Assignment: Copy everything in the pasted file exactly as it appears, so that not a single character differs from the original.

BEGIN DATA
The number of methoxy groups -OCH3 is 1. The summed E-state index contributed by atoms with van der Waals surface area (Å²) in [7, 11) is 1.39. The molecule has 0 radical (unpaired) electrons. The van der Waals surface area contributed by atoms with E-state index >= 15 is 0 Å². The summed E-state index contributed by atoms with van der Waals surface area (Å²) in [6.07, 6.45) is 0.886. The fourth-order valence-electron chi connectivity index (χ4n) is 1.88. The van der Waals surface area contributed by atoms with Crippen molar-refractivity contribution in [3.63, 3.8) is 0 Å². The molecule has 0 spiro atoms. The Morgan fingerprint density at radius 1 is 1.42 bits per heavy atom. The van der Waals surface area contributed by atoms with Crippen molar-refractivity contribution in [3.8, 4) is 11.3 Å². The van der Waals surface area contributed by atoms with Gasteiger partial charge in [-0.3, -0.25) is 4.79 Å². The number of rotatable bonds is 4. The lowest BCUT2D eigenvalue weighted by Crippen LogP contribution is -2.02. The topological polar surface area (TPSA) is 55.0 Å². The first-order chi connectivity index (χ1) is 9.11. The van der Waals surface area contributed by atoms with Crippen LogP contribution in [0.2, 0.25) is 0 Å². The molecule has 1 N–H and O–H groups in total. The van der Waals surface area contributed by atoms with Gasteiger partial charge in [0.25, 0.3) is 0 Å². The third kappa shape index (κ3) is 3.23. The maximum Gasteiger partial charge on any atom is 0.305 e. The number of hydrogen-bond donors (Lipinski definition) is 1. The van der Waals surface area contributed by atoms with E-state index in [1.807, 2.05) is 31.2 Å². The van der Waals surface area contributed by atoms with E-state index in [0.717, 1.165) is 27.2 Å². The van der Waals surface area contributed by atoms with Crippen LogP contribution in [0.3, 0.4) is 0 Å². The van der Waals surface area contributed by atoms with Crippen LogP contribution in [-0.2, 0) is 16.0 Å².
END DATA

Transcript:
The number of methoxy groups -OCH3 is 1. The summed E-state index contributed by atoms with van der Waals surface area (Å²) in [7, 11) is 1.39. The molecule has 0 radical (unpaired) electrons. The van der Waals surface area contributed by atoms with E-state index >= 15 is 0 Å². The summed E-state index contributed by atoms with van der Waals surface area (Å²) in [6.07, 6.45) is 0.886. The fourth-order valence-electron chi connectivity index (χ4n) is 1.88. The van der Waals surface area contributed by atoms with Crippen molar-refractivity contribution in [3.63, 3.8) is 0 Å². The molecule has 0 spiro atoms. The Morgan fingerprint density at radius 1 is 1.42 bits per heavy atom. The van der Waals surface area contributed by atoms with Crippen molar-refractivity contribution in [3.8, 4) is 11.3 Å². The van der Waals surface area contributed by atoms with Gasteiger partial charge in [-0.3, -0.25) is 4.79 Å². The number of rotatable bonds is 4. The lowest BCUT2D eigenvalue weighted by Crippen LogP contribution is -2.02. The topological polar surface area (TPSA) is 55.0 Å². The first-order chi connectivity index (χ1) is 9.11. The van der Waals surface area contributed by atoms with Crippen LogP contribution in [0.2, 0.25) is 0 Å². The molecule has 1 N–H and O–H groups in total. The van der Waals surface area contributed by atoms with Gasteiger partial charge in [0.25, 0.3) is 0 Å². The third kappa shape index (κ3) is 3.23. The maximum Gasteiger partial charge on any atom is 0.305 e. The number of hydrogen-bond donors (Lipinski definition) is 1. The van der Waals surface area contributed by atoms with E-state index in [1.807, 2.05) is 31.2 Å². The van der Waals surface area contributed by atoms with E-state index in [0.717, 1.165) is 27.2 Å². The van der Waals surface area contributed by atoms with Crippen LogP contribution in [0.3, 0.4) is 0 Å². The van der Waals surface area contributed by atoms with Crippen LogP contribution in [-0.2, 0) is 16.0 Å².